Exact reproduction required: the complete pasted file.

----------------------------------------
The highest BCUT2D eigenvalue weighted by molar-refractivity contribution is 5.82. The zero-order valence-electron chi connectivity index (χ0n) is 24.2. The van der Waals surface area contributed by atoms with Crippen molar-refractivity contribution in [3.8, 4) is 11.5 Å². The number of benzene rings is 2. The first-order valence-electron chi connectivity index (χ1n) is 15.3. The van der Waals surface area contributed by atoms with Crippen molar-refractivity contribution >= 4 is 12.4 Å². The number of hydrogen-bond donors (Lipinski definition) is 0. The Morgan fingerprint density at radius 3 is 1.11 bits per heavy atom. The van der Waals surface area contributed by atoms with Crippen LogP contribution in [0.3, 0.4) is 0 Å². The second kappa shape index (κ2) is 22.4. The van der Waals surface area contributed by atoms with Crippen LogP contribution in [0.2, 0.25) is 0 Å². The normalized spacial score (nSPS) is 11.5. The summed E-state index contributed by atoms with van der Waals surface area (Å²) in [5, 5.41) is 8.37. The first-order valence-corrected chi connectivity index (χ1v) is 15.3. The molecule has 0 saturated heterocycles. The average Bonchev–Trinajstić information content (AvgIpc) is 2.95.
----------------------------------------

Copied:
The highest BCUT2D eigenvalue weighted by molar-refractivity contribution is 5.82. The zero-order valence-electron chi connectivity index (χ0n) is 24.2. The van der Waals surface area contributed by atoms with Crippen molar-refractivity contribution in [3.8, 4) is 11.5 Å². The number of benzene rings is 2. The first-order valence-electron chi connectivity index (χ1n) is 15.3. The van der Waals surface area contributed by atoms with Crippen molar-refractivity contribution >= 4 is 12.4 Å². The number of hydrogen-bond donors (Lipinski definition) is 0. The Morgan fingerprint density at radius 3 is 1.11 bits per heavy atom. The van der Waals surface area contributed by atoms with Crippen LogP contribution in [0.3, 0.4) is 0 Å². The second kappa shape index (κ2) is 22.4. The van der Waals surface area contributed by atoms with Crippen LogP contribution in [0.2, 0.25) is 0 Å². The normalized spacial score (nSPS) is 11.5. The summed E-state index contributed by atoms with van der Waals surface area (Å²) in [5, 5.41) is 8.37. The first-order valence-corrected chi connectivity index (χ1v) is 15.3. The molecule has 0 saturated heterocycles. The average Bonchev–Trinajstić information content (AvgIpc) is 2.95.